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26 May 2012

The Maltese Falcon, by Dashiell Hammett


"I know where I stand now," he said, looking with friendly eyes from one of the police-detectives to the other. "I'm sorry I got up on my hind legs, but you birds coming in and trying to put the work on me made me nervous. Having Miles knocked off bothered me, and then you birds cracking foxy. That's all right now, though, now that I know what you're up to."
Nothing says good ole Americana like Dashiell Hammett's 1920s detective novel The Maltese Falcon.

Tough Sam Spade never knew how it all would unfold when the beautiful and mysterious Miss Wonderley walked into his detective agency asking for help to find her sister. When his fellow detective and business partner Miles Archer decides to follow a man Miss Wonderley identifies as the reason for her sister's disappearance, Spade never realizes that the case he takes would result in his partner's murder and a chase for an historical artifact that carries a legend centuries old.

This is just how I like my rainy day weekends. With shady characters like Gutman and Cairo, it's only Sam Spade and his code of honor, along with his tough-talking, level-setting secretary Effie who will always keep him on the straight and narrow. Dashiell Hammett's story is slick and savvy old-time detective noir and I loved every moment of it. This is what later novels of tired and smart detective stories are based on, and the formula that Hammett creates will remain timeless. After all, who doesn't love a good story of figuring out how to get the prized treasure and falling in love, all while never once breaking any ethics? I know I sure love it.

When I took a deeper dive into Dashiell Hammett's history, I found that he's just as interesting as the stories and characters he invented. After he dropped out of school at fourteen-years-old, he worked a variety of jobs before he got a job at the world-famous detective agency, Pinkerton's. Serving in both World Wars, Hammett began to write about sleuthing and was one of the major players who set the foundation for great mysteries. I mean, when you think about it, before there was some dude named Dan Brown, Dashiell Hammett was already crafting the art of true detection and legendary treasures. Sounds pretty good to me, and I think I might stick with this time period a little while longer.

I'm all about picking up The Thin Man next. Dashiell Hammett has just the right way to sweep me up into another time and place.
"We begin well, sir," the fat man purred, turning with a proffered glass in his hand. "I distrust a man that says when. If he's got to be careful not to drink too much it's because he's not to be trusted when he does."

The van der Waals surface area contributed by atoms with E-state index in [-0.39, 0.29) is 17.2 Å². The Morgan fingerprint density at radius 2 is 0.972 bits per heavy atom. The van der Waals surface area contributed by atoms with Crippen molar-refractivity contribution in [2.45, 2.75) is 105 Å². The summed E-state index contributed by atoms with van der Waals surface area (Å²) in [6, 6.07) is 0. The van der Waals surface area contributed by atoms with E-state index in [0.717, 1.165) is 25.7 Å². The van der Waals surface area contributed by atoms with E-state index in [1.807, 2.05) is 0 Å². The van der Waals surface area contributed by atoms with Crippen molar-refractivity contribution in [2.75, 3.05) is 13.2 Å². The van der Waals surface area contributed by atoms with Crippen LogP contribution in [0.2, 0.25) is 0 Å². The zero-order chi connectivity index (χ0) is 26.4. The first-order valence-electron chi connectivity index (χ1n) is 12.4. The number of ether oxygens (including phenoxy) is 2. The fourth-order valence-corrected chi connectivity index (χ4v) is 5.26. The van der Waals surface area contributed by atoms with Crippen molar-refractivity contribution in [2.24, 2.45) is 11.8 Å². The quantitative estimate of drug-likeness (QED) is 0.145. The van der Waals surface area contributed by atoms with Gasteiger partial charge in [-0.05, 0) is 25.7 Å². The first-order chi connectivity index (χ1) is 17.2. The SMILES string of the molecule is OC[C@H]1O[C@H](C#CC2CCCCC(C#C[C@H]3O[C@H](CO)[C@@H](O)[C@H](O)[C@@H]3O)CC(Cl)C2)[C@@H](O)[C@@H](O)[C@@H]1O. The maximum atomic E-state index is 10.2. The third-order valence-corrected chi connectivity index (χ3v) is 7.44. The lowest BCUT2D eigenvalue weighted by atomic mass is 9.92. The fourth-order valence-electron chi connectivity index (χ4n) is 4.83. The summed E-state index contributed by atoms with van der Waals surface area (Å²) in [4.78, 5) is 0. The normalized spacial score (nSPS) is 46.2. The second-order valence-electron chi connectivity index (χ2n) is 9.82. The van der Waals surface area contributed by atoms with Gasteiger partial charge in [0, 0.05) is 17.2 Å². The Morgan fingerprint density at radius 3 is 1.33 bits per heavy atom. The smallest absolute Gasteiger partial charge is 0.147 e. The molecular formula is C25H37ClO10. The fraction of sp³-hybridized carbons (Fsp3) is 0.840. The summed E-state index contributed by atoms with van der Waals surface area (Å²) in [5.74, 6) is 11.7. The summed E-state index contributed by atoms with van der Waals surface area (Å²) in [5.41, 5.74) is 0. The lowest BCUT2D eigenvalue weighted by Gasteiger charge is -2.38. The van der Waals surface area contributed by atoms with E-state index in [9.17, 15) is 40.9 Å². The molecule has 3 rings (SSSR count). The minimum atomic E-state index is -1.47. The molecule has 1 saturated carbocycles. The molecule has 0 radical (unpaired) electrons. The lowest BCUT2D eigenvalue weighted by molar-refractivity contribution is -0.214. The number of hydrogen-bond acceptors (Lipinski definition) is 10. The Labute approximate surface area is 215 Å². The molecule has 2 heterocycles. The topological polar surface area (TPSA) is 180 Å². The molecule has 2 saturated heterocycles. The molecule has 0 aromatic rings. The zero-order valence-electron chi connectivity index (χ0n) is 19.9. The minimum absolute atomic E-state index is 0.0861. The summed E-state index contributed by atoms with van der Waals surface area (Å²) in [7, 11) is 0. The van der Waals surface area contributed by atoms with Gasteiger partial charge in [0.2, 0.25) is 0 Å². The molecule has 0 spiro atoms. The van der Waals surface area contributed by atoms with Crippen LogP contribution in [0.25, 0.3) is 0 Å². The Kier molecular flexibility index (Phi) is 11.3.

Publisher: Vintage Crime/Black Lizard, Vintage Books, a division of Random House
Release Date: 1929
Pages: 217

FTC Disclosure: Straight off my shelf, personal copy.


About the Author
Dashiell Hammett is the famous American author of classic detective noir novels The Maltese Falcon and The Thin Man. Serving in both World War I and II, Hammett continued his writing and eventually died in 1961.

9 comments:

  1. This was made into a movie with Humphrey Bogart, correct? I bet I have this on my shelf somewhere :)

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  2. Yessss! Please pick up The Thin Man next. It's so fantastic. The first few pages alone are worth it. It's very different from The Maltese Falcon, which Peppermint, is the Bogart film, but it's great.

    I grew up watching the Thin Man movies with Myrna Loy and William Powell, and I read the book several years ago. It was unbelievable how well done the film adaptation was. It actually had several installments, though there is only one book. Look them up if you get a chance. The relationship between husband and wife is so great and so progressive.

    Glad you enjoyed this one!

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  3. I love The Maltese Falcon! the movie, the book! I did not know all that about the author however so thanks for sharing! Great review Natalie!

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  4. I listened to this on audio and think I chose wrong... I had a heard time getting into it. I think I need to try to read it some day.

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  5. Hammett is one of the literary saints for my wife and I -- we even have a framed print of him testifying in front of McCarthy. If you want more recommendations for fabu noir-y fiction from that era, let me know -- my wife and I can't shut up.

    I must echo the recommendation for The Thin Man -- another marvelous book. Gah, I have such a crush on Hammett!

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  6. This sounds really good :)Someday, I will get to it :)

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  7. I have never read any of Dashiell Hammett's work, but have always been intrigued by how many people seem to love it and get excited about it. You made a great case for it here today, and though I am not usually a fan of this genre, I am going to take a leap and give this one a try. Great review today, Natalie! I loved reading your thoughts on this one!

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  8. I just listened to the audio version of this and The Thin Man, and if you liked Maltese Falcon, I think you'll like the Thin Man, too. Thanks for the great info on Hammett's background!

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  9. I'd love to read this one and get a good does of a detective story.

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